Tough or dirty, Lions’ Suh avoids suspension
There’s a fine line between tough and dirty in the NFL, and Detroit Lions defensive tackle Ndamukong Suh has a knack for crossing it.
At least that’s his reputation.
To the surprise of many, however, the NFL did not come down harshly on Suh for connecting with the groin of Houston Texans quarterback Matt Schaub during last week’s nationally televised Thanksgiving Day game.
The league confirmed Monday that Suh will not be suspended for the incident, although Greg Aiello, the NFL’s senior vice president of communications, wrote in a tweet that the play “will be reviewed for a potential fine.”
Fines typically are announced every Friday.
No player in the league these days is more scrutinized than Suh, who has been voted the NFL’s dirtiest player each of the past two years in a player poll conducted by the Sporting News.
A year ago at this time, he was suspended for two games after getting ejected from the Thanksgiving Day game for stomping on the arm of Green Bay offensive lineman Evan Dietrich-Smith.
On Monday, the league informed Suh that he would not have to serve time for the latest incident, although a fine is still possible.
The question this time is whether the injury to Schaub’s groin was intentional or not. Suh, who is 6 feet 4 and 307 pounds, was rushing the quarterback when he got upended by an offensive lineman. Suh landed head first on the turf and his left leg swung up in the air and hit Schaub.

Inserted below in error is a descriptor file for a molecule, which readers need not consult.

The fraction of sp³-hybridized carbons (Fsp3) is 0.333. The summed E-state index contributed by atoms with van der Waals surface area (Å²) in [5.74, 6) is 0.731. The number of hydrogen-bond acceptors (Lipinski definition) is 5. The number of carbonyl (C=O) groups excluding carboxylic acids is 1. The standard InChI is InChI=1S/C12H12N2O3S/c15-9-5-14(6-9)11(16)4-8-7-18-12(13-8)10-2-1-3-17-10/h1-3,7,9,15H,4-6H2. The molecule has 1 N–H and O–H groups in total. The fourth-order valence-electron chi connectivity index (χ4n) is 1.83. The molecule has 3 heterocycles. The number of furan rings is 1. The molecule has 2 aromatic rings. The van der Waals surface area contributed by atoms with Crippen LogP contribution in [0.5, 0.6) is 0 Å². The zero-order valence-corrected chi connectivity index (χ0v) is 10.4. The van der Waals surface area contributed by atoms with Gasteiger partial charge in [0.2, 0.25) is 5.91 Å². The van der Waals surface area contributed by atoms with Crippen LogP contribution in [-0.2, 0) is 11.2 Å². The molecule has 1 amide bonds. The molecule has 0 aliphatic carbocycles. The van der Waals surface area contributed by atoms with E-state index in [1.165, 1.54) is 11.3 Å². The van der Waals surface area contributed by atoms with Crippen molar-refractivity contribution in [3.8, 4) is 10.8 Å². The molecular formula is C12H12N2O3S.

Some, including those in the league office apparently, think it’s difficult to determine whether there was definite intent. Others believe that Suh, in his third season in the NFL, clearly did it on purpose.
Two former players working as studio analysts during the CBS telecast aren’t giving Suh any benefit of the doubt.
“I have seen the replay 50 (times) of Suh’s annual Thanksgiving kick. No doubt it was intentional.#disgraceful,” former NFL quarterback Boomer Esiason tweeted.
Shannon Sharpe, a former NFL tight end, also believes that Suh is guilty. Here’s what Sharpe wrote in a series of tweets:
• ”Suh needs to get suspended for kicking schaub in the groin. That was a deliberate act.”
• ”He’s a dirty player.”
Not everyone thought it was so clear-cut. Mike Pereira, the referee guru for the FOX network, never expected Suh to get suspended based on his review of the play.
“My guess is that they’ll deem the foot to the crotch to be inadvertent,” Pereira wrote in a column on FOXSports.com after the game.
Despite widespread opinions about his nasty style, Suh has been called for only one penalty in 11 games this season, and that was for going offsides.
But his reputation precedes him, largely because the incident with Dietrich-Smith took place in another high-profile game, on Thanksgiving, when so many fans around the nation were watching.
What’s more, Suh’s first two years in the league were filled with numerous questionable hits, if not outright cheap shots. He reportedly had been called for nine personal fouls and fined more than $40,000, not to mention the two-game suspension that cost him $165,000 in salary, entering this season.